With her work featured in not only New York but Los Angeles, Miami, Newark, Washington DC, Israel, Mexico, Cuba, Berlin, Paris and London, it’s no question why she’s successful. What I love most though, is that this self-declared beach bum tells it like it is. I hope her artistic eye never fades and that her work continues to tell the stories we love best: those of our heroes, our advocates, our cities, our songs and our memories.
Unknown singers and dancers are being found out by small-time and big-time companies. It’s sort of incredible to think that one day you could be singing in front of your Panasonic camera, making a home video, and then a month later you get a call from a large record company asking you to fly to the big city and sign a deal with them. It isn’t something that can happen to anyone, but it can happen if you’re a talented, English singer and guitarist. James Bay is a lucky guy that happened to be videotaped during a live show in a pub and he got a call to come to New York a few months later. He is very young, but for the amount of time that he has been on the scene, he has proven he has got what it takes to run with the best of them.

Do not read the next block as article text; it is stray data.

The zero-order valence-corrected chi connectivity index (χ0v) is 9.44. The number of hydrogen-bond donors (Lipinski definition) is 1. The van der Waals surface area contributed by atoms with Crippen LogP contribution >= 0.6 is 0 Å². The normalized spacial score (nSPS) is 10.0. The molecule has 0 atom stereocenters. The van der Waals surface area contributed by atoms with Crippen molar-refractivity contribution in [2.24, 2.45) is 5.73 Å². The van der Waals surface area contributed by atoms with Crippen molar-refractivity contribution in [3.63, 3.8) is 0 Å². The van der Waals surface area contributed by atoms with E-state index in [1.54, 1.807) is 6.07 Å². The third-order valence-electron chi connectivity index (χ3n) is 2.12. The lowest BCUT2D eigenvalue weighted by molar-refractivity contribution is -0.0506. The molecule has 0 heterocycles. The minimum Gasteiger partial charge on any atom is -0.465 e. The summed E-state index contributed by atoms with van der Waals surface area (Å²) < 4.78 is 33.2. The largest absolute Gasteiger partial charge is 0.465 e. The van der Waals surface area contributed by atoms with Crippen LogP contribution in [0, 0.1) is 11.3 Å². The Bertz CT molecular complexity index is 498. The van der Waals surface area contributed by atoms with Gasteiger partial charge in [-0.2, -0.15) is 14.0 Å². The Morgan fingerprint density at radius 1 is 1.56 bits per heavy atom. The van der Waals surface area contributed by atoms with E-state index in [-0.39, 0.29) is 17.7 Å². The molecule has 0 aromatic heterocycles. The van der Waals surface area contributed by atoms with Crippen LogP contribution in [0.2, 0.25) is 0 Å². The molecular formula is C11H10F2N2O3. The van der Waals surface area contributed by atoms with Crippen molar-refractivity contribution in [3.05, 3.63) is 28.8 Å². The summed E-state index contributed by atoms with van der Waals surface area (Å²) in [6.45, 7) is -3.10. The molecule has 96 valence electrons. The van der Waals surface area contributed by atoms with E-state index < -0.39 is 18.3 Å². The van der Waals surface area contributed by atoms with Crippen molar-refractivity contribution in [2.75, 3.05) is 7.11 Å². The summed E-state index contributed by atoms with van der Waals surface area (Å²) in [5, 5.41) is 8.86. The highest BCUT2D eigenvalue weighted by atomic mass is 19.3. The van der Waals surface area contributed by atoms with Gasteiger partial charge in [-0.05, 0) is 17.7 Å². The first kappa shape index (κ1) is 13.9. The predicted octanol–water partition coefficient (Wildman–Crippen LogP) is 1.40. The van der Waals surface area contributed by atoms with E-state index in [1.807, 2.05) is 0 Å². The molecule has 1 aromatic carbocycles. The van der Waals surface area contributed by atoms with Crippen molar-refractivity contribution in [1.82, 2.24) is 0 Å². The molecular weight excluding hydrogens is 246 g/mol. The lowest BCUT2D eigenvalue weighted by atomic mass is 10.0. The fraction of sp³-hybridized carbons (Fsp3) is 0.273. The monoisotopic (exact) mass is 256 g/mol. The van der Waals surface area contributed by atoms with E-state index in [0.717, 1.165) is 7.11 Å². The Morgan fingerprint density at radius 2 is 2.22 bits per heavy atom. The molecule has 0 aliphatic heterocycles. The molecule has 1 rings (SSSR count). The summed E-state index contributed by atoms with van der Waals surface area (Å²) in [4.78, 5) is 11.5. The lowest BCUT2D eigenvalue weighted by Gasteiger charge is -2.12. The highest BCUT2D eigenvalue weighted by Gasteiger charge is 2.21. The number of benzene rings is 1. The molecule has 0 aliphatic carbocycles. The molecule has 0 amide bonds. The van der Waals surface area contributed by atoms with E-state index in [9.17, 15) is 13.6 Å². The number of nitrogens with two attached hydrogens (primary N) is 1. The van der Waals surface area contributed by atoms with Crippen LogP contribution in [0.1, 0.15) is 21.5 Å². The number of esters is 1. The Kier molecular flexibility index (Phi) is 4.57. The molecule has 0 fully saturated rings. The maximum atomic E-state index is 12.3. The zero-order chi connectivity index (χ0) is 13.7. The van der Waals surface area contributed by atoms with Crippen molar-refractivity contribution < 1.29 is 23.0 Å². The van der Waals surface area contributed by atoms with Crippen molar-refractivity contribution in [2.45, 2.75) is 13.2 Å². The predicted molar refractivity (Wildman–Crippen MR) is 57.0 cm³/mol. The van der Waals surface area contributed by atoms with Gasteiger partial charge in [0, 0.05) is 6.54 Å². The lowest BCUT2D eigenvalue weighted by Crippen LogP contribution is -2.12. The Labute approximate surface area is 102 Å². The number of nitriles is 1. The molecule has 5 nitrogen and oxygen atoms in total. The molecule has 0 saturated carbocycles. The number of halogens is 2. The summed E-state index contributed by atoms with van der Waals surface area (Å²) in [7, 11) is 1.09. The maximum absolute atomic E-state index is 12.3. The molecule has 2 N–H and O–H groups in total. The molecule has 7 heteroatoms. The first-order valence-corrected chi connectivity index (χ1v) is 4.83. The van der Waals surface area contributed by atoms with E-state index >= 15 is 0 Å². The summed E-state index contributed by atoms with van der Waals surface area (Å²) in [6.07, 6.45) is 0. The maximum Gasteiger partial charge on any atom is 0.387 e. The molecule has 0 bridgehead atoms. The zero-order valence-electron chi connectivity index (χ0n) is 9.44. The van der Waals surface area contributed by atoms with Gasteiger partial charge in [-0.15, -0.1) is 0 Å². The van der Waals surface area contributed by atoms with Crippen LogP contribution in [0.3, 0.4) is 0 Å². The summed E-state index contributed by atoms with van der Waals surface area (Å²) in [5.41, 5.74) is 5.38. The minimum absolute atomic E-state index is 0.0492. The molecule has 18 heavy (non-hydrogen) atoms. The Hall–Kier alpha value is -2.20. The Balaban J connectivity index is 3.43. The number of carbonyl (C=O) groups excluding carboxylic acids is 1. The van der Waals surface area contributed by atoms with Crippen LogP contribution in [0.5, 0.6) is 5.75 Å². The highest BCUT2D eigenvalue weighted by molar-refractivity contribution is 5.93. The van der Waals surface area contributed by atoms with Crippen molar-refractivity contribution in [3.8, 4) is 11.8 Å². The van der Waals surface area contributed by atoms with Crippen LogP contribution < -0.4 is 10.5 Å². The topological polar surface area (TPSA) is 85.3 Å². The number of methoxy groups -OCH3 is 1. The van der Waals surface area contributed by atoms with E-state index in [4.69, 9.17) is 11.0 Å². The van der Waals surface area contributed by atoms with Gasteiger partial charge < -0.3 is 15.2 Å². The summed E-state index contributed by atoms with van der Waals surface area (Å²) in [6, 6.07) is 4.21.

Bay became inspired by blues music after hearing Eric Clapton’s single, “Layla,” when he was only 11 years old. In an interview with Mark Savage, a journalist and blogger for BBC News, Bay was asked how he got started playing the guitar. “There was a guitar that my uncle owned and never learned to play. He sold it to my dad and when I heard Layla, that was the tune that really grabbed me. I said to my dad, ‘wait, there’s a guitar, right?’” Eric Clapton’s song definitely provided a lot of inspiration for Bay to go towards a career in music. However, growing up in Hitchin, Hertfordshire, a small English town, he did encounter plenty of music during the World Music Festival as a child. The World Music Festival is an extravagant event where Bay grew up listening to music from different corners of the world: from English heavy metal bands to African dance music. The World Music Festival showed him various music bands at a young age and gave him motivation. He listened and was encouraged by the music at the festival, but he learned about music through his own teachings. At first, it was books and people online. He would read hundreds of books about guitar playing and different types of rock and classical music. People he talked to online through chat rooms would give him helpful information, but he still didn’t receive everything that he could have. But then, along came a little application named YouTube. He was able to watch thousands of videos about guitars and music in one location by just hitting the play button. YouTube was a huge factor that Bay took advantage of at a young age, and by watching these videos, he learned about the music that he plays for us today.